Conclusions

The HDL-C level significantly decreases with the deterioration of liver function, which may serve as a potential indicator for the prognosis of non-malignant cirrhotic patients with PVT.

Keywords

Cirrhosis Portal vein thrombosis High density lipoprotein cholesterol Liver function Prognosis 

Abbreviations

ALT

Glutamic pyruvic transaminase

AST

Glutamic pyruvic aminotransferase

AUROC

Area under receiver operating characteristic curve

BMI

Body mass index

CI

Confidence interval

CRP

C-reactive protein

CTP

Child--Turcotte-Pugh

EBL

Endoscopic band ligation

GI

Gastric intestinal

HDL-C

High density lipoprotein cholesterol

INR

International standard ratio

LDL-C

Low density lipoprotein cholesterol

MELD

Model for end-stage liver disease

MPV

Main portal vein

OR

Odds ratio

PVT

Portal vein thrombosis

SMV

Superior mesenteric vein

SV

Splenic vein

TIPS

Transjugular intrahepatic portosystemic shunts

WBC

White blood cells

Introduction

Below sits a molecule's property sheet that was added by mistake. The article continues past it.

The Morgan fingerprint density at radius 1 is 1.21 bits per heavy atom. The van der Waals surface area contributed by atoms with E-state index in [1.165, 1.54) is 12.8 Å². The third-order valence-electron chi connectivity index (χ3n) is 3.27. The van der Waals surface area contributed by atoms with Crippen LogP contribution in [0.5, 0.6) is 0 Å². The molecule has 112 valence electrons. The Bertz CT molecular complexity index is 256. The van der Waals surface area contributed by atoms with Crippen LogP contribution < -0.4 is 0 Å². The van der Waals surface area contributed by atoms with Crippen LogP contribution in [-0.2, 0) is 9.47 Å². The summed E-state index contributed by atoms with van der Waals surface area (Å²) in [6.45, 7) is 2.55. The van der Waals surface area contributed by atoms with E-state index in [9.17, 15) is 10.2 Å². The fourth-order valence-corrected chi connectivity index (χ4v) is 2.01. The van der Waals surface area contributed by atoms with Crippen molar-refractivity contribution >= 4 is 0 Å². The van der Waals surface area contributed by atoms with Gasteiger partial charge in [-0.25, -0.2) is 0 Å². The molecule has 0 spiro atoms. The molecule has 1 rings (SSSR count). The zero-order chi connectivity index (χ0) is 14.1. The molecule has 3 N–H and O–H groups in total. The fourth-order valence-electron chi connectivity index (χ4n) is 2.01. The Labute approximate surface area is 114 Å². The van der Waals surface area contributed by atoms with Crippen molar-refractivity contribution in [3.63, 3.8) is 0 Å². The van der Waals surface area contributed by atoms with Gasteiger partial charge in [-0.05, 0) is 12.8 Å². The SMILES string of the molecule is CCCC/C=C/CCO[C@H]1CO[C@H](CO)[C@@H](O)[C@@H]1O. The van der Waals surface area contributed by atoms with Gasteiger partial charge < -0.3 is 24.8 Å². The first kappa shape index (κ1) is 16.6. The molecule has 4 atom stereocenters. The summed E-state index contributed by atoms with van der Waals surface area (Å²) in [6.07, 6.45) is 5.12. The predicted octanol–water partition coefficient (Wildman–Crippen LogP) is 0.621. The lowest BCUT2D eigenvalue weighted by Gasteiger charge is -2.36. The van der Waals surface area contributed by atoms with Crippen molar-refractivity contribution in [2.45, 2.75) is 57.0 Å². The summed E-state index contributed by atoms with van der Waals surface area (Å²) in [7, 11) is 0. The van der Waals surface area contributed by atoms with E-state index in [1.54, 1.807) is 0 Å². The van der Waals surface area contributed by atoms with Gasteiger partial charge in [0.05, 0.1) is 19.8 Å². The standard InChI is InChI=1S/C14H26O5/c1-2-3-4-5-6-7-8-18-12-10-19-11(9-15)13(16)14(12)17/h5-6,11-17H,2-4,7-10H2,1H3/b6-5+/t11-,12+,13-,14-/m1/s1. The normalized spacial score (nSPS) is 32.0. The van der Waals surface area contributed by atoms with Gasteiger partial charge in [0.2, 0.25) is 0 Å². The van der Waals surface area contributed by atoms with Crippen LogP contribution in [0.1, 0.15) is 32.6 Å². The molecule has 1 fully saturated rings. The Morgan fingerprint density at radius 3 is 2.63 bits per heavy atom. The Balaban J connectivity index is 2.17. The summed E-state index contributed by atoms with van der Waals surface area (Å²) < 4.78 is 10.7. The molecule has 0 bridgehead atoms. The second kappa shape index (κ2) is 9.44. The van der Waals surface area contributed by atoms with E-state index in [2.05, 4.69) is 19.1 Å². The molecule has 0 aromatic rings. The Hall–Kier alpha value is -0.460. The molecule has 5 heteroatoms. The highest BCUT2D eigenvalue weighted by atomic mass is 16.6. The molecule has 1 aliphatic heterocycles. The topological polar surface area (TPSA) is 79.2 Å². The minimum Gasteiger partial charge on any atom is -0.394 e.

Liver cirrhosis can progress into a decompensated stage with a poor prognosis [1, 2]. Portal vein thrombosis (PVT) is one of the complications of decompensated cirrhosis, with an incidence rate of approximately 10 to 23% [3]. PVT is considered a negative prognostic indicator for cirrhosis with risk of portal hypertension [4, 5, 6]. The bleeding risk resulting from portal hypertension is nearly three-fold higher in patients with PVT than with cirrhosis alone [7]. The Child-Turcotte-Pugh (CTP) score and the model for end-stage liver disease (MELD) score are widely used to evaluate the severity of liver dysfunction and predict the outcomes of cirrhotic patients [3, 4]. However, these two score models have not been validated in cirrhosis patients complicated with portal vein thrombosis. The CTP scoring system consists of two subjective parameters including ascites and encephalopathy, which are prone to deviate between different evaluators [8]. The MELD score is determined by three laboratory test results (serum bilirubin, creatinine concentration and international normalized ratio-INR), while its drawback lies in the complexity of its calculation [8, 9]. Therefore, identification of certain objective indicator obtained from routine examinations that can provide a predictive value for patients with liver cirrhosis complicated by PVT is warranted.